Some solar outbursts are so extreme they can leave their mark on Earth, a team of researchers found in a 2022 study in the journal Nature (opens in a new tab), when they unearthed evidence of fallout from an accident that hit Greenland more than 9,000 years ago. The particles carried by the solar wind were trapped in ice cores which were then examined in the laboratory. This particular major event did not trigger a tsunami, but a 2020 study in Scientific reports (opens in a new tab) describes a possible link between solar storms and massive earthquakes on Earth – and earthquakes are known to cause tsunamis.

“[We found] evidence of a strong correlation between large global earthquakes and the density of protons near the magnetosphere, due to the solar wind,” wrote the researchers, led by Vito Marchitelli, an expert in satellite analysis at the University of Basilicata. in Potenzo, Italy, in the study. This result is extremely important for seismological research and for possible future implications for earthquake prediction.”

Solar storms that affect Earth are the result of solar flares or coronal mass ejections, which typically occur when the sun’s magnetic fields become entangled or broken. Both explode with gargantuan amounts of energy and send intense solar winds into space. When charged particles from the solar winds reach Earth and interact with the ionosphere – the outermost part of our atmosphere on the outskirts of space – they can cause disruptions to satellite and GPS signals, according to Nasa (opens in a new tab). But an interaction with the magnetosphere can do more than that. Earth magnetosphere (opens in a new tab) is further away than the ionosphere. It is the area of ​​space surrounding the planet where the magnetic fields have particularly strong effects, and it is shaped by the solar wind passing through these magnetic fields.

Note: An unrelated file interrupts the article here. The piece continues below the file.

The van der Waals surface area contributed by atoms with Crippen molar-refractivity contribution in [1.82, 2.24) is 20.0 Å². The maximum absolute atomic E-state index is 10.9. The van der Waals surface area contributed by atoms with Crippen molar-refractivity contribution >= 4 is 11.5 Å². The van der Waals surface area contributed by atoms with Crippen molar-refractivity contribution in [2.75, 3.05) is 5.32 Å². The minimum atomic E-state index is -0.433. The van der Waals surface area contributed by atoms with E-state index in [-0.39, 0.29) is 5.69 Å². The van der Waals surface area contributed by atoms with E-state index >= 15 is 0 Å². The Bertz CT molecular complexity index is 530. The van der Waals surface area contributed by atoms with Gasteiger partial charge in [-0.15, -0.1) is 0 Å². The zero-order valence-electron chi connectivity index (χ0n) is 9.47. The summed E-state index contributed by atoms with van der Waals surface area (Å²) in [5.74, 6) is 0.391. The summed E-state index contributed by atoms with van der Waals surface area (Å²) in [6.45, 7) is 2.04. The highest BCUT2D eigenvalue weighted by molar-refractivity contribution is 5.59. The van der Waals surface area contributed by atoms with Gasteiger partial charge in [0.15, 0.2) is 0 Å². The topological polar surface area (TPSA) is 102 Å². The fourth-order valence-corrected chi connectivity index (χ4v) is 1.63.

An illustration of the Earth’s magnetic field (Image credit: alxpin via Getty Images)